Healthy Eating for Seniors

Healthy Eating for Seniors

Healthy eating is a key component in aging. It helps to ensure that even as we grow older, we are maintaining a nutritious diet that aids us in staying healthy and strong. Healthy eating may seem more challenging as you age especially if you have restrictions, medications, or an illness that influences your appetite. Because seniors tend to require fewer calories throughout the day and also have unique dietary needs, it’s important to modify your diet so that you are still getting the nutrients you need.

Let’s take a look at the diet recommended for seniors: 

Protein-Rich

Protein intake among seniors is extremely important because this age group is at a higher risk for illness and malnutrition. A protein deficiency can affect almost all aspects of the way your body functions. Some of the symptoms of protein deficiency are loss of muscle mass, greater risk of bone fractures, and increased severity of infections. Be sure that you are incorporating protein-rich foods into your diet daily, such as tuna, salmon, chicken, turkey, vegetables, nuts, and eggs. By consuming an adequate amount of protein, you become less likely to lose your ability to function independently.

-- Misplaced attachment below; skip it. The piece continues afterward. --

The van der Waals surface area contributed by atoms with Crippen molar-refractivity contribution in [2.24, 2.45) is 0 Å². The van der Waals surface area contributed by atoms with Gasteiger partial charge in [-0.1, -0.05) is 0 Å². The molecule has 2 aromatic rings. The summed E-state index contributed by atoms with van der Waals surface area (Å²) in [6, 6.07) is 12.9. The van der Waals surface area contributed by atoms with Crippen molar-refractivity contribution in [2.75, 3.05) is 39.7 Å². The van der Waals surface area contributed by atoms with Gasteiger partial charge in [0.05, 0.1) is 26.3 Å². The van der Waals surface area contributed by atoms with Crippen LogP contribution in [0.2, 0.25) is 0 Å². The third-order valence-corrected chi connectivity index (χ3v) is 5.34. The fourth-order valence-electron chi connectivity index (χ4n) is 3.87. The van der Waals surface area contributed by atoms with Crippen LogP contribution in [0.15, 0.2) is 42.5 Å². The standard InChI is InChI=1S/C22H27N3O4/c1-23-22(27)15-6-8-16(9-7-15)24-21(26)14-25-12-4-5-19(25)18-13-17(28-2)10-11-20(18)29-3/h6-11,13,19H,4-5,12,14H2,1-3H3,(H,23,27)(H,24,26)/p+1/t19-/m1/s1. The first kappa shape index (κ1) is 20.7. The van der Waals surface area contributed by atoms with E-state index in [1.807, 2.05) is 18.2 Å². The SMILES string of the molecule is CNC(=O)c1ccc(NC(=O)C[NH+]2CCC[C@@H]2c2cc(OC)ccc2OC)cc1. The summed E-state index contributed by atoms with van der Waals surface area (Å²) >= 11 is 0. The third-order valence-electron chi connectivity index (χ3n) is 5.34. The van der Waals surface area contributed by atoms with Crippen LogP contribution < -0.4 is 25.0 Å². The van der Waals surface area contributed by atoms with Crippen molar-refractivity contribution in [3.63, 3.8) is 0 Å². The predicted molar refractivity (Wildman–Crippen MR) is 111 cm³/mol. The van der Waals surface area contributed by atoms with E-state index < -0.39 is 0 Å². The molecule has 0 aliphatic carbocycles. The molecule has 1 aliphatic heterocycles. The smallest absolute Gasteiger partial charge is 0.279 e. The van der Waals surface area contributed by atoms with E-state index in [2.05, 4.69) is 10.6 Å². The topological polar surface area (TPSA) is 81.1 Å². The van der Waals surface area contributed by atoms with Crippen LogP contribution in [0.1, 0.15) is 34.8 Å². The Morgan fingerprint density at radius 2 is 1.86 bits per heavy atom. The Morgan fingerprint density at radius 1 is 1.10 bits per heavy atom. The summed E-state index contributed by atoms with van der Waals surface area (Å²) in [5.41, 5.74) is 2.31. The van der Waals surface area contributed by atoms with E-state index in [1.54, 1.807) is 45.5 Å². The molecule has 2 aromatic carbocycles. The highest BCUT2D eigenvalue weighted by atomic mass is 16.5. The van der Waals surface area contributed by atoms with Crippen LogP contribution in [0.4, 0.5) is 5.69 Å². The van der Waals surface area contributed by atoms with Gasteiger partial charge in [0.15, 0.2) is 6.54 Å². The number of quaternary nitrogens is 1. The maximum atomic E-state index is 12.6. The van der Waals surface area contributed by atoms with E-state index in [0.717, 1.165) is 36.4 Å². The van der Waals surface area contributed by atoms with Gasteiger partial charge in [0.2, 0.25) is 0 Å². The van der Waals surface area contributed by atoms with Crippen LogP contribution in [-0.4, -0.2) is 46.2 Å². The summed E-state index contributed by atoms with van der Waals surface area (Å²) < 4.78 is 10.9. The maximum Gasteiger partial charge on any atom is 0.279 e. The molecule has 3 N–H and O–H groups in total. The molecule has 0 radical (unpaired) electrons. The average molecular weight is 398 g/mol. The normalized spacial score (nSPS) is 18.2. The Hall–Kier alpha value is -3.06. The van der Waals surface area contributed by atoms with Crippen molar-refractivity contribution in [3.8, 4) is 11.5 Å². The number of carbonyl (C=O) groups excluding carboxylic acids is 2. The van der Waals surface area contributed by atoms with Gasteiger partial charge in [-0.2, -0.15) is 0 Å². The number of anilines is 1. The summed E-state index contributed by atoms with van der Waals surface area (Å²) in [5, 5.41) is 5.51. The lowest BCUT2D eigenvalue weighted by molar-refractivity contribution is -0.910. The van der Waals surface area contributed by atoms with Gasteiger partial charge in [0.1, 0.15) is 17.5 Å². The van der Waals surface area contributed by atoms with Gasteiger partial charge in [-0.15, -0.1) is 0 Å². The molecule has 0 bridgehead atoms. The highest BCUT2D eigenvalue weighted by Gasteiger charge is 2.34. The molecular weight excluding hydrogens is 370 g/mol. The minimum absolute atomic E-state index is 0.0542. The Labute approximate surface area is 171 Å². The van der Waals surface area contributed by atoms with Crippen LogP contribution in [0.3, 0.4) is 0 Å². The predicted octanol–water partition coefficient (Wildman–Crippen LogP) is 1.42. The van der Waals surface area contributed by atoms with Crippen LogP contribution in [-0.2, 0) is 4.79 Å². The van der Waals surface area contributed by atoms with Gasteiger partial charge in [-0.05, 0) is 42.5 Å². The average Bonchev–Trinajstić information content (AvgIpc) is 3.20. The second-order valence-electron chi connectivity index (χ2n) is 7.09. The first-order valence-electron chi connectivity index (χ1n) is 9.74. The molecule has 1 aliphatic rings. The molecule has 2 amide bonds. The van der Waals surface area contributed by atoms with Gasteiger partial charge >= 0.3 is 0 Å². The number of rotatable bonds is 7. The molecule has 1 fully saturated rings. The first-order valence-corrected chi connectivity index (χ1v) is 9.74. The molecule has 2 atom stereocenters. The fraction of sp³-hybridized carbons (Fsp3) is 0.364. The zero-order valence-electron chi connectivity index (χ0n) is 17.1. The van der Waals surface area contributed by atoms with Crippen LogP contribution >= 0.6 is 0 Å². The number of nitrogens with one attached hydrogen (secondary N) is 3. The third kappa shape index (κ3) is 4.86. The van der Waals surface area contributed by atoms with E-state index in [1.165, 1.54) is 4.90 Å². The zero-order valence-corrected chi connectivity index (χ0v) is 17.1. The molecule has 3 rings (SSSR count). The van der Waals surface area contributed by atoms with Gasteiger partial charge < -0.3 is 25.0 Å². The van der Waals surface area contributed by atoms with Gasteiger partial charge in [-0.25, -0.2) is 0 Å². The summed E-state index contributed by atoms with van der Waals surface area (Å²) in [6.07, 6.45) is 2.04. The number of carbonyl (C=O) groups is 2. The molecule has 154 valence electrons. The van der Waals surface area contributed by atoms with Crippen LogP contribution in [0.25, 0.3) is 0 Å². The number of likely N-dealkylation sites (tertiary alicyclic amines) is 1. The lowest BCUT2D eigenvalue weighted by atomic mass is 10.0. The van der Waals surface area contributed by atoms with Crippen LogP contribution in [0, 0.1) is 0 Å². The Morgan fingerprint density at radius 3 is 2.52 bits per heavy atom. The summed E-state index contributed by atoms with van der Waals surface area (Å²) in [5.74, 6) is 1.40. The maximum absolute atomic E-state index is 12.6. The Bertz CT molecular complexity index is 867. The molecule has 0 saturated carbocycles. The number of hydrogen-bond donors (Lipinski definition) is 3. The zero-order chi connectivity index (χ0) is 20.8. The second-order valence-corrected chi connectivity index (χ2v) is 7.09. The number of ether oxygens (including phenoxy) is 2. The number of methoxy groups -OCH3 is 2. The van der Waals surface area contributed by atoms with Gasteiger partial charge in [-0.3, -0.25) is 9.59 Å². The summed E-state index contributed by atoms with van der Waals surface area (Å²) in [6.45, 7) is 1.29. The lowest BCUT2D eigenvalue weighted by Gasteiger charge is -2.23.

Low Sodium

Consuming too much sodium over time can increase your risk of high blood pressure, a major factor for heart disease. The Heart Foundation recommends that adults eat less than 5g of salt per day. A higher salt intake impacts your overall health and is linked to conditions such as heart failure, kidney problems, kidney stones, edema, stroke, left ventricular hypertrophy, and osteoporosis. As you age, it becomes harder for your body to cope with certain health conditions. To reduce the amount of sodium in your diet, stick to whole foods like vegetables, fruit, milk, yogurt, lean meats, poultry, and whole grains

More Calcium and Vitamin D

As we age, the body requires more calcium and vitamin D. Calcium helps build and maintain healthy bones as well as lower blood pressure. The calcium requirement for those older than 65 is 700mg per day. Vitamin D is produced by the body when exposed to sunlight, and older individuals produce 4 times less than younger people when exposed to the sun. Seniors who don’t spend time outdoors or suffer from mobility issues are among the most susceptible to vitamin D deficiency.  If you find you are sensitive to dairy, there is a list of other calcium-rich foods you can incorporate into your diet. 

At CareAgape Senior Homes, we recognize the importance of providing healthy meals to our residents, and we are committed to the health and well-being of those we serve. For more information on what we do, visit our website!